It’s official. Urjit Patel, one of the deputy governors of the Reserve Bank of India (RBI), is the next governor of the Indian central bank. Patel, the chief strategist and lieutenant of Rajan in the battle against inflation in the last three years will succeed Raghuram Rajan, the outgoing 'rock star' governor of the RBI after his term ends in September, the government announced on Saturday.
The appointment is for a period of three years following the recommendations of financial sector regulatory appointments search committee (FSRASC). Post Rajan's surprise farewell note last month, Prime Minister Narendra Modi had a tough task of getting someone for the post, who could fill in Rajan's shoes with the right mix of intellectual credentials and global acceptability.
The first and big take away from Patel’s appointment is that Modi and Finance Minister Arun Jaitley have chosen the safest best in the crucial post. There are a few reasons why Patel’s appointment is a right decision.
First, Patel has an impressive CV that makes him one of the few candidates who can fight the perception battle of succeeding a governor of Rajan's stature and repute, at RBI. Patel’s experience in dealing with the inflation policy of the central bank and seeing the policy taking shape from close quarters on a daily basis, his vast knowledge of international economy and economic relations make him no less a ‘rock star’ than Rajan in the job profile, though Patel lacks Rajan’s charismatic persona. Patel, like Rajan, too had stints at the International Monetary Fund (IMF) and the Union government. The economist also holds a PhD in Economics from Yale University (1990) and MPhil from Oxford (1986). He has been a non-resident Senior Fellow, The Brookings Institution since 2009. No one will question his academic credentials.
Second, the Modi government doesn’t want any further controversies emerging from the RBI governor or a serious disconnect with the central bank top brass on crucial issues like what happened during the Rajan period. The government had a bitter experience with Rajan on account of the governor’s controversial comments on multiple issues including economic growth, intolerance issue and Make in India like schemes. Patel is perceived to be a silent, friendly figure to Modi government and someone who would ‘keep his head down and work’. That is precisely the government wants, not a governor who oversteps his mandate and comment on politically sensitive issues and become a regular headache to the government.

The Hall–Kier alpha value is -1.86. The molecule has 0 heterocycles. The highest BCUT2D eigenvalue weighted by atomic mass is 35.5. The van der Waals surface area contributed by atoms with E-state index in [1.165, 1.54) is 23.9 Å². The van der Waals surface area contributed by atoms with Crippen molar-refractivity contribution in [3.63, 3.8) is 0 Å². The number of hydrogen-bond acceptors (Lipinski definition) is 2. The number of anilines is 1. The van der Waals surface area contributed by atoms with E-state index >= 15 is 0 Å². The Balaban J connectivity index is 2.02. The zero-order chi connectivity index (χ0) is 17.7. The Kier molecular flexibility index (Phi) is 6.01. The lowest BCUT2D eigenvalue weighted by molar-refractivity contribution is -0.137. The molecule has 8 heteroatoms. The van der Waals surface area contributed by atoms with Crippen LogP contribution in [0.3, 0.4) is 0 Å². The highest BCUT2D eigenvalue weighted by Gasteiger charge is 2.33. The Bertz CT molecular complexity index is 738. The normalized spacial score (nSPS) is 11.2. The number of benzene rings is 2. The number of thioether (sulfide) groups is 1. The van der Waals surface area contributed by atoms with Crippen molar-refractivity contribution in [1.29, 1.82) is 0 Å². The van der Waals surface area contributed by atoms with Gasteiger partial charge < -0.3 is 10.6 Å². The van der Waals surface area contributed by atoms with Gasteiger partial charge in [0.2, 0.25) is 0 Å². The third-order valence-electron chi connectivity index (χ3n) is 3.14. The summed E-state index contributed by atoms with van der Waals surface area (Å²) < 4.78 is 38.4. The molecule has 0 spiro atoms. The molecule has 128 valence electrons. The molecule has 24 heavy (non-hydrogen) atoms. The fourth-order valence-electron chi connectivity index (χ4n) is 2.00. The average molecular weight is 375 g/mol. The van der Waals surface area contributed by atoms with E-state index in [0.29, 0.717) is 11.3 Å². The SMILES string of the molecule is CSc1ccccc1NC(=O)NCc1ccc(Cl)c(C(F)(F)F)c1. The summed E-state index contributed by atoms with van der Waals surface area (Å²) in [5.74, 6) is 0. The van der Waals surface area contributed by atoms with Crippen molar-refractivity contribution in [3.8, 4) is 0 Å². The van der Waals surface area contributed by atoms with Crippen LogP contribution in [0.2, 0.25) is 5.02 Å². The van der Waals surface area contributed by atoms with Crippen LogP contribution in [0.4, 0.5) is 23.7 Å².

Third, at a time when monetary policy structure is undergoing a historic shift towards a joint monetary policy committee (MPC) structure, Patel is a safest person to trust the handling of the central bank for the simple reason that he has been instrumental in designing the radical shift. It was based on the recommendations of a panel under Patel that the RBI accepted consumer price index based inflation (CPI) as its core price indicator to formulate the monetary policy and MPC model.
Patel is familiar with functioning of the central bank and his appointment will ensure continuity of the central bank’s policies under Rajan. This is critical, given that the central bank is going through a transitional phase both in terms of monetary policy reforms and banking structure overhaul.
Fourth, like Rajan, Patel too is a familiar and, largely, credible face for the international investors. As mentioned earlier, post Rajan’s surprise exit announcement last month, the government had a task to get someone to replace him with matching credentials and credibility to allay the concerns of international investors. In an increasingly integrated world, investors attach more credibility to the central bank’s voice on the economy than that of the political dispensation. Patel's appointment can help allay the concerns of investors.
That said, Patel’s ability to carry on the reforms process initiated by Rajan, mainly the bad loan clean up process and banking sector reforms, will be evaluated closely and whether he can stand up for the credibility of the central bank at a time when the monetary policy structure is undergoing major changes. Continuing the inflation battle too would be tough task for Patel when the new monetary policy regime kicks in. But the good thing is that government has agreed for the 4 percent inflation target of RBI till 2021. Any deviation from this inflation target, influenced by government to facilitate sharper rate cuts would have jeopardized the inflation fight and sent a wrong signal to the outside world.
On 11 August, Firstpost had reported that Patel is among the three frontrunners for the RBI governor post. Modi government has done well to get a right replacement for Rajan, not taking chances with experiments at the helm of the central bank at a crucial period.